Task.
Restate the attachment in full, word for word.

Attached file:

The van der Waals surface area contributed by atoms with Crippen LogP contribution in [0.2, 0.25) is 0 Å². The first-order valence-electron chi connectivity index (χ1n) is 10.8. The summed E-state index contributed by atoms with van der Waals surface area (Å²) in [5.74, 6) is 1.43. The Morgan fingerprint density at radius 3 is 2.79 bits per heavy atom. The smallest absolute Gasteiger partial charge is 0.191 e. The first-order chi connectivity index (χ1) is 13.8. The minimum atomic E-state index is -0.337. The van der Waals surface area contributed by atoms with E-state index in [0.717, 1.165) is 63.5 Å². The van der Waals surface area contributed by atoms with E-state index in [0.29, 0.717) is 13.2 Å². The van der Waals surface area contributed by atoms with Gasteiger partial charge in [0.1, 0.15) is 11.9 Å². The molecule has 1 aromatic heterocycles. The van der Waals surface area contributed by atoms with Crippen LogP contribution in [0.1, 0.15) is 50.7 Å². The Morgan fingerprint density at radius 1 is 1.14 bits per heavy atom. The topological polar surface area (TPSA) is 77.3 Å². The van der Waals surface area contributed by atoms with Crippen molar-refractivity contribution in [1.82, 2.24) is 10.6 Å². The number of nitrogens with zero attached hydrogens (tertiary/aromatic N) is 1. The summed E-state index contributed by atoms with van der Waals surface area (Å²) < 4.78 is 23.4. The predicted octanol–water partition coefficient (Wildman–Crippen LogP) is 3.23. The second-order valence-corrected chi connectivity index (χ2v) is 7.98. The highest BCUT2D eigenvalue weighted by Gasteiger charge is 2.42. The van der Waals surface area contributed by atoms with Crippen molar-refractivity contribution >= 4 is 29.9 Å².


The van der Waals surface area contributed by atoms with Crippen LogP contribution in [0.2, 0.25) is 0 Å². The first-order valence-electron chi connectivity index (χ1n) is 10.8. The summed E-state index contributed by atoms with van der Waals surface area (Å²) in [5.74, 6) is 1.43. The Morgan fingerprint density at radius 3 is 2.79 bits per heavy atom. The smallest absolute Gasteiger partial charge is 0.191 e. The first-order chi connectivity index (χ1) is 13.8. The minimum atomic E-state index is -0.337. The van der Waals surface area contributed by atoms with E-state index in [0.717, 1.165) is 63.5 Å². The van der Waals surface area contributed by atoms with E-state index in [0.29, 0.717) is 13.2 Å². The van der Waals surface area contributed by atoms with Gasteiger partial charge in [0.1, 0.15) is 11.9 Å². The molecule has 1 aromatic heterocycles. The van der Waals surface area contributed by atoms with Crippen LogP contribution in [0.1, 0.15) is 50.7 Å². The Morgan fingerprint density at radius 1 is 1.14 bits per heavy atom. The topological polar surface area (TPSA) is 77.3 Å². The van der Waals surface area contributed by atoms with Crippen molar-refractivity contribution in [1.82, 2.24) is 10.6 Å². The number of nitrogens with zero attached hydrogens (tertiary/aromatic N) is 1. The summed E-state index contributed by atoms with van der Waals surface area (Å²) < 4.78 is 23.4. The predicted octanol–water partition coefficient (Wildman–Crippen LogP) is 3.23. The second-order valence-corrected chi connectivity index (χ2v) is 7.98. The highest BCUT2D eigenvalue weighted by Gasteiger charge is 2.42. The van der Waals surface area contributed by atoms with Crippen molar-refractivity contribution >= 4 is 29.9 Å².